PGA National's Demanding 'Bear Trap' Awaits

By: David Wood


How demanding is "The Bear Trap" at PGA National's Champion Course? Since 2007, when the PGA Tour moved the Honda Classic to the Jack Nicklaus-redesign, a total of only 20 players have gotten through the industrial-strength trifecta of holes bogey-free over four rounds. 20!

Welcome to The Bear Trap

Part of the problem is the trio of testy teens - Nos. 15, 16 and 17 - comes at a crucial juncture when the world's best are trying to post a score with the clubhouse just on the horizon. Many a pretty scorecard from the first 14 is left bloodied trying to reach the 18th tee unscathed.

And it's not like golfers aren't forewarned. A giant snarling bear statue welcomes those who dare to tame this perilous stretch. An accompanying plaque with Jack's famous quote says it succinctly: "It should be won or lost right here." The great Nicklaus is probably more like half-right; "lost" is the likelier outcome.

The potential agony starts with the seemingly benign 15th - a par-3 of 179 yards with a green flanked on three sides by a tranquil lake. However, many a golf ball has unceremoniously traded its playing career here for the sedentary life of a water-soaked bottom dweller.

Why so hard? The prevailing South Florida wind crosses boldly from the left toward the water hazard on the right. Hitting it left might keep you dry, but the probable bunker shot plays toward the drink and requires the touch of a safecracker. "Up-and-down" becomes like "up-over-wet-drop-down."

Sixteen is a dogleg par-4 of 434 yards with a canal and gigantic fairway bunker lurking down the right harboring the evilest of intentions; hit it there and say hello to double-bogey. The approach is a wind-fighting flight over H2O to a slanted green with cavernous bunkers gobbling up anything not hit with full authority.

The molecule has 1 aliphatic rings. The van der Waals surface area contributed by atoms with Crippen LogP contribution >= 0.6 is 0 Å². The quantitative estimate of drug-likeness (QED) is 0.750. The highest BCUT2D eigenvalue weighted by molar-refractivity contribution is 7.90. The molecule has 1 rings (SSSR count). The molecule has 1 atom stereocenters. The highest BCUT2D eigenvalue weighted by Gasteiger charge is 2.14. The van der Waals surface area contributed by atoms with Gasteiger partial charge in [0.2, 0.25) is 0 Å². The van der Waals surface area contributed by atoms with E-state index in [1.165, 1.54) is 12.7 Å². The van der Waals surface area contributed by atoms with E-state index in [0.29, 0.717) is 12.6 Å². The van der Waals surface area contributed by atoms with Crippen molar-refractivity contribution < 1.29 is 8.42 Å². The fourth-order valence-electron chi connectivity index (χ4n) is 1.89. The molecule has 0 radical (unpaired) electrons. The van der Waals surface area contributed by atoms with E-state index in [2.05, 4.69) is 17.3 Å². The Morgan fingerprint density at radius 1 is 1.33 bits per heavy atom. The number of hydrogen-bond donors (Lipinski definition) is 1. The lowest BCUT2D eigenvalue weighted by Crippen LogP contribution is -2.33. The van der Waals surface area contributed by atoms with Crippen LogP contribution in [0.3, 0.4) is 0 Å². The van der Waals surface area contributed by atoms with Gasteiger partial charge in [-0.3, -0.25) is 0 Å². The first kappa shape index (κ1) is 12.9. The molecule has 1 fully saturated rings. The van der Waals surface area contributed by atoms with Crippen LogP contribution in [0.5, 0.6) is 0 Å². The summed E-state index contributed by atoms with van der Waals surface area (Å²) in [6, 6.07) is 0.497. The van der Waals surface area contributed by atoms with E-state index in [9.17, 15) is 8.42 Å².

No. 17 is another treacherous par-3 and the toughest of the lot. The green rises up out of the pond with steep, ball-repelling sides. It looks like the target is the roof of a car from the back tournament tee of 205 yards. Anywhere on the promised putting land is good. Anywhere else is a nightmare.

Australian Robert Allenby, known as one of the best ball-strikers on the PGA Tour, says, "On Sunday when the pin is in the back-right on No. 17, this is the hardest hole we play on Tour."

Yet, we golfers love our agony. One of the great things about the Champion Course is that visitors can come down to Palm Beach Gardens and test their mettle against the "Bear Trap" just like the pros.

PGA National offers a "Bear Trap Package." The minimum two-night offer ($299 per-person, per-night, double-occupancy) features two rounds (one on the Champion as well as one on its new Fazio Course), resort accommodations, daily breakfast, "Bear Trap" gift on arrival, golf cart, unlimited range balls and golf bag storage.

For more information, www.pgaresort.com.

In addition to writing on golf and travel, author and noted speaker David Wood has made several appearances on "Late Night with David Letterman" as well as dozens of other television shows. His book - "Around the World in 80 Rounds" - was just released in paperback on www.Amazon.com. Currently he works in public relations with Buffalo Communications in Vienna, Va. His website is www.DavidWoodSpeaking.com.


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